Wednesday, May 11, 2016

Can Uber Be Sued for Sexual Assault of Passenger by Driver?

A recent ruling by a judge with the U.S. District Court for the Northern District of California in San Francisco potentially opened the floodgates for lawsuits against the ride-sharing service Uber. The ruling was handed down in a pair of civil cases in which two women have sued, alleging that Uber, as the employer of two drivers who sexually assaulted them, holds liability for the actions of its employees.

Uber filed a motion for summary judgment, asking the court to dismiss the claims as the drivers were independent contractors and not employees. The judge found that the women had established sufficient facts in order to show that the drivers were employees at the time of the assaults and were acting in the course and scope of their employment. 

The court's ruling allows the pair of lawsuits to move forward, but it doesn't mean that the women will ultimately be successful with their claims. It is important, however, because of the court's finding that Uber could be found to be an employer of its drivers. Under the law, employers may be held to be vicariously liable for the actions of their employees while their employees are acting within the course and scope of their employment. 

One of the plaintiffs is a woman who was assaulted by an Uber driver in Boston. That man was convicted of assault and battery and was sentenced to two years of probation. In the other case, a woman in South Carolina alleged she was sexually assaulted by an Uber driver. That man's criminal case is pending, and he is charged with first-degree criminal sexual conduct and kidnapping.

Uber has long maintained that its drivers are independent contractors and not employees. This is an important distinction under the law. Companies are not liable for the conduct of independent contractors, but they do hold potential liability for the actions of employees. The company recently settled two class-action lawsuits filed by drivers who were seeking classification as employees rather than as independent contractors. It also recently settled a suit filed by prosecutors in California in which it agreed to pay a minimum of $10 million for allegations that its background checks for the drivers are inadequate. In that case, prosecutors allege that the company doesn't conduct the same degree of investigation that is required of taxi companies by not completing fingerprint checks. Uber relies on online background checks instead.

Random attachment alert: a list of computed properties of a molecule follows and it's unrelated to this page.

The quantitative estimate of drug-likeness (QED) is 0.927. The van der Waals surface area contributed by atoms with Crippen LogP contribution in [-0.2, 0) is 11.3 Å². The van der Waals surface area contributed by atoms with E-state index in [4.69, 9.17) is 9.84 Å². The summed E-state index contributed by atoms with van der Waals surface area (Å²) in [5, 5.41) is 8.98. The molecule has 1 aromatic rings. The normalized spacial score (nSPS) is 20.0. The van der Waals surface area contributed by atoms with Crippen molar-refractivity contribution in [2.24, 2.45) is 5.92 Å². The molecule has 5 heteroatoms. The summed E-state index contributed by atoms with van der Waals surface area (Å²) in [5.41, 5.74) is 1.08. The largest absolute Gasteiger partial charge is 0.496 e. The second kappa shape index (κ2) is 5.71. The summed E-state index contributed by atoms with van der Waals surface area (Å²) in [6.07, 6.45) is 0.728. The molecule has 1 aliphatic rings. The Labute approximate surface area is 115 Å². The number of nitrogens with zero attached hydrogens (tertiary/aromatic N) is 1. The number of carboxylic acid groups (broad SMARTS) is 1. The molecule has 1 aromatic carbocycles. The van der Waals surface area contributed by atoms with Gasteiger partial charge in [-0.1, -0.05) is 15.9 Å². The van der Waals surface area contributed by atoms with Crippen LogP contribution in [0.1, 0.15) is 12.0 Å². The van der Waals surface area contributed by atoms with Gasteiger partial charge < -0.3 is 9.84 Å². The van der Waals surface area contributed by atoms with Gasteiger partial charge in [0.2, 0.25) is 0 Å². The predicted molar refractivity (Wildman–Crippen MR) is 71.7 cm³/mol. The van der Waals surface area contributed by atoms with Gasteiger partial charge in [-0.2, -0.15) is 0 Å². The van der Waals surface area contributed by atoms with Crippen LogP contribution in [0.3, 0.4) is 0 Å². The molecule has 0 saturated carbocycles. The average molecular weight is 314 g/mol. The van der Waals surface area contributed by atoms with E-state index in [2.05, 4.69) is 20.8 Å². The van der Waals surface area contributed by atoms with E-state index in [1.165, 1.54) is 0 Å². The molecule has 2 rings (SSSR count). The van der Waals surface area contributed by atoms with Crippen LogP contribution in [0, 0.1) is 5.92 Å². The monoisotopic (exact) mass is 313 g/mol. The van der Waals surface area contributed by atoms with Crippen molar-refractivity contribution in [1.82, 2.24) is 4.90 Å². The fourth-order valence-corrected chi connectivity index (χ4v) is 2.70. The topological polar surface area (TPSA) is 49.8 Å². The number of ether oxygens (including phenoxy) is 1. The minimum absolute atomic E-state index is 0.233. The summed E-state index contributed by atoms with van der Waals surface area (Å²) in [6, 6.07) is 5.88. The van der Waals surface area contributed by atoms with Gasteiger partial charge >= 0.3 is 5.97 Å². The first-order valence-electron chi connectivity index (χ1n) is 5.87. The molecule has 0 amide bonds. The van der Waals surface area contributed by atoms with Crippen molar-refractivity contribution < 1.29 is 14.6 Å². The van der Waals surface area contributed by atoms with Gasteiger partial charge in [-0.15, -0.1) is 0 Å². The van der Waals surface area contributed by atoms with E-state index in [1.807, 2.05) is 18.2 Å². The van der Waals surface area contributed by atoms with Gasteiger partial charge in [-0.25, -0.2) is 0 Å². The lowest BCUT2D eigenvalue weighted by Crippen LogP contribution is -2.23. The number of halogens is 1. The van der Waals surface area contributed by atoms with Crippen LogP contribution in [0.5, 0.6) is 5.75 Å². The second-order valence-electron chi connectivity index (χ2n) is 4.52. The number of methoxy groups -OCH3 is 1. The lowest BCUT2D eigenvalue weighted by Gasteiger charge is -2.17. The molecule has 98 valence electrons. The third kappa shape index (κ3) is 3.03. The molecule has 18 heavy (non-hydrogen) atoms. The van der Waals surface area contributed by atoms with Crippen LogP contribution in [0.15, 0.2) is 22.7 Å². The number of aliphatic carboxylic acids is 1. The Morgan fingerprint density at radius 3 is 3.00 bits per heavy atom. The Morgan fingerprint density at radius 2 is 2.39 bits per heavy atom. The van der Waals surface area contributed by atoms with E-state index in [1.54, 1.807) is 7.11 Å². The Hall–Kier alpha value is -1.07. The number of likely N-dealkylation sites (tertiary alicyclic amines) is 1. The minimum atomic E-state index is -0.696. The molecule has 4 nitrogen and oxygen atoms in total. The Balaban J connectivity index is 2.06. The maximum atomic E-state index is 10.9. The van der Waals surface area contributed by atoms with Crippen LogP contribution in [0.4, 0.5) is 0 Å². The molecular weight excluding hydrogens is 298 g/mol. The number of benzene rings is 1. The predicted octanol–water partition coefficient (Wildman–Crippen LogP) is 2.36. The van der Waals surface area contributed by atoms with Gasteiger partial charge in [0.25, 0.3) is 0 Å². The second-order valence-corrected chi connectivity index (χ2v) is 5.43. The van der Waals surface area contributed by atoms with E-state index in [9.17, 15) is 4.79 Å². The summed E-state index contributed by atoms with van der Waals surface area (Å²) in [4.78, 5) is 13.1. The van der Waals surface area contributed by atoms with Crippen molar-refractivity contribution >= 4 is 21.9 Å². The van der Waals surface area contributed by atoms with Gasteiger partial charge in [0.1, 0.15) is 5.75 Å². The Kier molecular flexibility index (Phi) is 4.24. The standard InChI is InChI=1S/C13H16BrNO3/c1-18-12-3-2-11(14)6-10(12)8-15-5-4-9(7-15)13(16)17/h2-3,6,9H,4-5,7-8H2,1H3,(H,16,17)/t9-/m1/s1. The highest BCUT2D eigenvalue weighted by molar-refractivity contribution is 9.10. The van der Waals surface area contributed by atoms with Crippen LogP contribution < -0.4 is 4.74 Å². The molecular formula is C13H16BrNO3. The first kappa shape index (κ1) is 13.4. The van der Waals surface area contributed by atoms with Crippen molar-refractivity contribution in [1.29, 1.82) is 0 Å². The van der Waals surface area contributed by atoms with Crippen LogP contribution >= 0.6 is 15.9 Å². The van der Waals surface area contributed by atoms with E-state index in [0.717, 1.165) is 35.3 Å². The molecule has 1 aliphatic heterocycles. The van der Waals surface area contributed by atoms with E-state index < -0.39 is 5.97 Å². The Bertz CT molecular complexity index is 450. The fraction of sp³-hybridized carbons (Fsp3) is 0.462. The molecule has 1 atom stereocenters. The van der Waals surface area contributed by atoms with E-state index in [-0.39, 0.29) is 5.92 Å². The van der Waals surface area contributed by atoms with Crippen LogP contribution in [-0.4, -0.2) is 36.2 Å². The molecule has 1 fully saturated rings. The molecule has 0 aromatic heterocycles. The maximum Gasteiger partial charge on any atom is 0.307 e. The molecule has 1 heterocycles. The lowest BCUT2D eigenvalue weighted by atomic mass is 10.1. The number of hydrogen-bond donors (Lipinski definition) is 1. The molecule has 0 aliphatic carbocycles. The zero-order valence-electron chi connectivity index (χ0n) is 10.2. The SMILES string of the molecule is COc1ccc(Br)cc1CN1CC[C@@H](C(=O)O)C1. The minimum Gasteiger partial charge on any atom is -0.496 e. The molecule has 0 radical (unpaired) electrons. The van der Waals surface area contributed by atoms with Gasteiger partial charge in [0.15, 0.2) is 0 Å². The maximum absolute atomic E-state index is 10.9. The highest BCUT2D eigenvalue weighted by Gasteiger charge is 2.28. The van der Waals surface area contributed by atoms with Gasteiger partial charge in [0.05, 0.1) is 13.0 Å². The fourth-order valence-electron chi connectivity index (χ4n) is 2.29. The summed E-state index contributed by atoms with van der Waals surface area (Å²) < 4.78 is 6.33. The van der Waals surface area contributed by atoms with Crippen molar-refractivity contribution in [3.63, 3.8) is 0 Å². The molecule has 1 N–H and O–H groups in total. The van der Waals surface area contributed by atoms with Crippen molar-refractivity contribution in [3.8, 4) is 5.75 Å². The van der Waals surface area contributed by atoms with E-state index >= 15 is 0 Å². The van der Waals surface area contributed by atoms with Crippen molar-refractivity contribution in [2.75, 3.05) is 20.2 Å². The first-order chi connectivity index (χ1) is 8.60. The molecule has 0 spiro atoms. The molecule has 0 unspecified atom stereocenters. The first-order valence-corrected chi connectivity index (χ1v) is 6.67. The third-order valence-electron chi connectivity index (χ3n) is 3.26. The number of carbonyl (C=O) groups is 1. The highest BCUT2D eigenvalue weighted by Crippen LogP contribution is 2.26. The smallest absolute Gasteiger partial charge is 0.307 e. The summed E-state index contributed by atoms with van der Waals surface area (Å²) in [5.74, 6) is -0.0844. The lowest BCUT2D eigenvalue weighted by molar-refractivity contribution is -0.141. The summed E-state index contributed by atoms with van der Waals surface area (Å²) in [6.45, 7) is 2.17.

In order to prevail in a civil sexual assault lawsuit against an employer in California, the plaintiff must be able to show several things. They must first establish that an employee-employer relationship existed. They must then show that the employee wasn't fit to do the work for which he or she was hired, that the employer either knew or should have known about the employee's unfitness and that the unfitness of the employee caused the plaintiff harm. 

In the women's cases, the court's ruling gets them past the first hurdle. It will be left for a jury to determine whether or not an employee-employer relationship did in fact exist. Another potential issue the plaintiffs will likely need to address is whether or not Uber knew or should have known that the two men in question were unfit for the jobs for which they were hired. The suit by the prosecutors regarding the company's inadequate background checks is illuminating and points to an argument the plaintiffs could potentially make in order to establish this required element of their cases.

If a person is sexually assaulted, he or she may file a civil lawsuit against the perpetrator. A lawsuit may be filed even if the perpetrator is also facing criminal prosecution. When the defendant is working at the time he or she commits the assault, the victim may file suit against both the perpetrator and his or her employer. People who are assaulted by drivers while using a ride-share service should contact a civil sexual assault attorney to learn about their rights.

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